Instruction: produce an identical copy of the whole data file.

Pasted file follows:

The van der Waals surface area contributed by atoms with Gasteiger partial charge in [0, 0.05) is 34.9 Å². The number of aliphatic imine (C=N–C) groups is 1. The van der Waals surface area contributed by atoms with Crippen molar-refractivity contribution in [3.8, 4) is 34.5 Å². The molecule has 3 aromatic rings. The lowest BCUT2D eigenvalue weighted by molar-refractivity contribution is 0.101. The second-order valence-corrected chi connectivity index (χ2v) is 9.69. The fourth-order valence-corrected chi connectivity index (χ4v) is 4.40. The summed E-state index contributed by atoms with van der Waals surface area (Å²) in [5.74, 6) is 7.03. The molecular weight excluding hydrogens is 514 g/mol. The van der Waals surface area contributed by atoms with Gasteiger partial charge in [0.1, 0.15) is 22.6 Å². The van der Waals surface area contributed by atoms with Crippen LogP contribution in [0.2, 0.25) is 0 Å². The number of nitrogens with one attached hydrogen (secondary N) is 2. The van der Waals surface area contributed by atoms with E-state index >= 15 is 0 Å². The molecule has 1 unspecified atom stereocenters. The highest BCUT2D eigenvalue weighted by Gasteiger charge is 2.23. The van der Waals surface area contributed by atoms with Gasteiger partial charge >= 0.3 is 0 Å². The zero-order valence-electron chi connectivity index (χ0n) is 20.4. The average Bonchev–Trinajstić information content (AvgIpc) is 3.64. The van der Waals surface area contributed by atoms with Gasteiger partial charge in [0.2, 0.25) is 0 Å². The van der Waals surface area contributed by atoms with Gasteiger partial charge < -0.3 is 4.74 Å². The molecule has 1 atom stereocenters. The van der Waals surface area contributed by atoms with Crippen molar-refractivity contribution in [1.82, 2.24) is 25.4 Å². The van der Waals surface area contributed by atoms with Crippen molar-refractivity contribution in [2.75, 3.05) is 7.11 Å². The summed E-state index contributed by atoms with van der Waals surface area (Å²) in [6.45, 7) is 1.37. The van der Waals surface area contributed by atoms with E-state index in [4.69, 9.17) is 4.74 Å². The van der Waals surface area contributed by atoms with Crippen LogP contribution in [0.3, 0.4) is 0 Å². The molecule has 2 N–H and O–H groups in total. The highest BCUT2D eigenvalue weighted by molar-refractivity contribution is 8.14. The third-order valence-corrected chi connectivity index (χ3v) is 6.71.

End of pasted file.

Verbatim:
The van der Waals surface area contributed by atoms with Gasteiger partial charge in [0, 0.05) is 34.9 Å². The number of aliphatic imine (C=N–C) groups is 1. The van der Waals surface area contributed by atoms with Crippen molar-refractivity contribution in [3.8, 4) is 34.5 Å². The molecule has 3 aromatic rings. The lowest BCUT2D eigenvalue weighted by molar-refractivity contribution is 0.101. The second-order valence-corrected chi connectivity index (χ2v) is 9.69. The fourth-order valence-corrected chi connectivity index (χ4v) is 4.40. The summed E-state index contributed by atoms with van der Waals surface area (Å²) in [5.74, 6) is 7.03. The molecular weight excluding hydrogens is 514 g/mol. The van der Waals surface area contributed by atoms with Gasteiger partial charge in [0.1, 0.15) is 22.6 Å². The van der Waals surface area contributed by atoms with Crippen LogP contribution in [0.2, 0.25) is 0 Å². The number of nitrogens with one attached hydrogen (secondary N) is 2. The van der Waals surface area contributed by atoms with E-state index >= 15 is 0 Å². The molecule has 1 unspecified atom stereocenters. The highest BCUT2D eigenvalue weighted by Gasteiger charge is 2.23. The van der Waals surface area contributed by atoms with Gasteiger partial charge >= 0.3 is 0 Å². The zero-order valence-electron chi connectivity index (χ0n) is 20.4. The average Bonchev–Trinajstić information content (AvgIpc) is 3.64. The van der Waals surface area contributed by atoms with Gasteiger partial charge in [0.2, 0.25) is 0 Å². The van der Waals surface area contributed by atoms with Gasteiger partial charge < -0.3 is 4.74 Å². The molecule has 1 atom stereocenters. The van der Waals surface area contributed by atoms with Crippen molar-refractivity contribution in [1.82, 2.24) is 25.4 Å². The van der Waals surface area contributed by atoms with Crippen molar-refractivity contribution in [2.75, 3.05) is 7.11 Å². The summed E-state index contributed by atoms with van der Waals surface area (Å²) in [6.45, 7) is 1.37. The van der Waals surface area contributed by atoms with E-state index in [4.69, 9.17) is 4.74 Å². The van der Waals surface area contributed by atoms with Crippen LogP contribution in [0.3, 0.4) is 0 Å². The molecule has 2 N–H and O–H groups in total. The highest BCUT2D eigenvalue weighted by molar-refractivity contribution is 8.14. The third-order valence-corrected chi connectivity index (χ3v) is 6.71.